Body Outside of Body 身外身


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Exhibited:The Book & the Computer: New Parameters across Time and Space, Ginza Graphic Gallery, Tokyo
Materials: printed post-its.

This work was created for an exhibition at the Ginza Graphic Gallery in Japan examining the dynamic changes taking place in the book industry in the countries that use Chinese characters in their language systems - Japan, Korea, and China. Xu's work focusses on the idea of language and digitalization. The title of the work is derived from a passage in the classic 15th century Chinese novel Journey to the West, in which the supernatural Monkey, Sun Wukong, does battle with a demon and finds himself losing. Using the magical method of ''shen wai shen'' (which in modern terms could roughly be translated as self-cloning) Monkey takes a strand of his own hair and puts it in his mouth, thereby releasing thousands of miniature replicas of himself that do battle with and defeat the demon.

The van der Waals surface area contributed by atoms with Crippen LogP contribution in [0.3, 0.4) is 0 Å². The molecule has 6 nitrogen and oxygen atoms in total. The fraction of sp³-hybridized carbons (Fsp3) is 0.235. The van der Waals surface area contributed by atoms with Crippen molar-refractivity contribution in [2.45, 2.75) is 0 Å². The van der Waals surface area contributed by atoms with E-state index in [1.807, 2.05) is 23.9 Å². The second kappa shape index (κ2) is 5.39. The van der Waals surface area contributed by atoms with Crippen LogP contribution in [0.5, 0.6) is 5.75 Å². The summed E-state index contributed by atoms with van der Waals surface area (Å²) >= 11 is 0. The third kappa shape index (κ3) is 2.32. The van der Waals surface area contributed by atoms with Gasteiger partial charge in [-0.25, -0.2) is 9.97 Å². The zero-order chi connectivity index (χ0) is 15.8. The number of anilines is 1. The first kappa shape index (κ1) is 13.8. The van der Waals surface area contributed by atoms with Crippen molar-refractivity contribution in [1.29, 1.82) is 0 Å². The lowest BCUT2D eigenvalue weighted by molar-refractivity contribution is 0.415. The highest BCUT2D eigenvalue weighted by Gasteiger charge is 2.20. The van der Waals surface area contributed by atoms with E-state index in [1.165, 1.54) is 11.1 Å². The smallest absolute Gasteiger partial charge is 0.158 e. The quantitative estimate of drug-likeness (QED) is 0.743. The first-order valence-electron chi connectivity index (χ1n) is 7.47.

Using Chinese, Japanese and Korean, respectively, to write out this passage from the tale, the artist displayed the three versions on separate panels mounted on the wall, with each character inscribed on its own small, square notebook. Audience members were invited to freely tear off sheets of characters, unexpectedly revealing underneath a word written in a different language. This random mixing resulted in a scrambling of languages within one narrative, like different texts jumbled together in a computer error, or the cacophony resulting from different languages being spoken at once. At other times the random mixing of words regained a kind of normalcy and coherence.

On the back of each sheet of paper was inscribed Xu Bing's personal website address: One implication of the work is the notion that through Internet technology one can attain something of the magical capacity for self-generation displayed in the story.